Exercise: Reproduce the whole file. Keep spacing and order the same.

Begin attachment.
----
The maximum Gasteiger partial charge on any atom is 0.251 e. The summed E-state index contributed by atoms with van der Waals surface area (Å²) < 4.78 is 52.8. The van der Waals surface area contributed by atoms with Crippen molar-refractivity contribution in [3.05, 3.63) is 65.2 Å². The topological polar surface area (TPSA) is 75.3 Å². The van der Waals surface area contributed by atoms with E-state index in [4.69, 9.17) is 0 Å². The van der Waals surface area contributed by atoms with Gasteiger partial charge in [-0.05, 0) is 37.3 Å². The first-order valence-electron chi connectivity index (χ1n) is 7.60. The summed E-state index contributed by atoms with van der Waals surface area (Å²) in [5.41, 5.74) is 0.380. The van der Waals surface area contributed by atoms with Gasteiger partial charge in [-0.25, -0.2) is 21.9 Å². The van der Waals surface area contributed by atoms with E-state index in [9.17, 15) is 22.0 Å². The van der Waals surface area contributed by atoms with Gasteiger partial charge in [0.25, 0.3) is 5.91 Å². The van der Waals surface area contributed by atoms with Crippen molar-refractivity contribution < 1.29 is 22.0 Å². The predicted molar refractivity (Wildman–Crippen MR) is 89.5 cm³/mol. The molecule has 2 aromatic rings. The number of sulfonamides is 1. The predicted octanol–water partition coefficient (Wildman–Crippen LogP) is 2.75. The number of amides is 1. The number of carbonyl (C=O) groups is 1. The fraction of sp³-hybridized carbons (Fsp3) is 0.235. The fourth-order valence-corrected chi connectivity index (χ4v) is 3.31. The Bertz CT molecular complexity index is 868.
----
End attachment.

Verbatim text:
The maximum Gasteiger partial charge on any atom is 0.251 e. The summed E-state index contributed by atoms with van der Waals surface area (Å²) < 4.78 is 52.8. The van der Waals surface area contributed by atoms with Crippen molar-refractivity contribution in [3.05, 3.63) is 65.2 Å². The topological polar surface area (TPSA) is 75.3 Å². The van der Waals surface area contributed by atoms with E-state index in [4.69, 9.17) is 0 Å². The van der Waals surface area contributed by atoms with Gasteiger partial charge in [-0.05, 0) is 37.3 Å². The first-order valence-electron chi connectivity index (χ1n) is 7.60. The summed E-state index contributed by atoms with van der Waals surface area (Å²) in [5.41, 5.74) is 0.380. The van der Waals surface area contributed by atoms with Gasteiger partial charge in [-0.25, -0.2) is 21.9 Å². The van der Waals surface area contributed by atoms with E-state index in [9.17, 15) is 22.0 Å². The van der Waals surface area contributed by atoms with Gasteiger partial charge in [0.25, 0.3) is 5.91 Å². The van der Waals surface area contributed by atoms with Crippen molar-refractivity contribution < 1.29 is 22.0 Å². The predicted molar refractivity (Wildman–Crippen MR) is 89.5 cm³/mol. The molecule has 2 aromatic rings. The number of sulfonamides is 1. The predicted octanol–water partition coefficient (Wildman–Crippen LogP) is 2.75. The number of amides is 1. The number of carbonyl (C=O) groups is 1. The fraction of sp³-hybridized carbons (Fsp3) is 0.235. The fourth-order valence-corrected chi connectivity index (χ4v) is 3.31. The Bertz CT molecular complexity index is 868.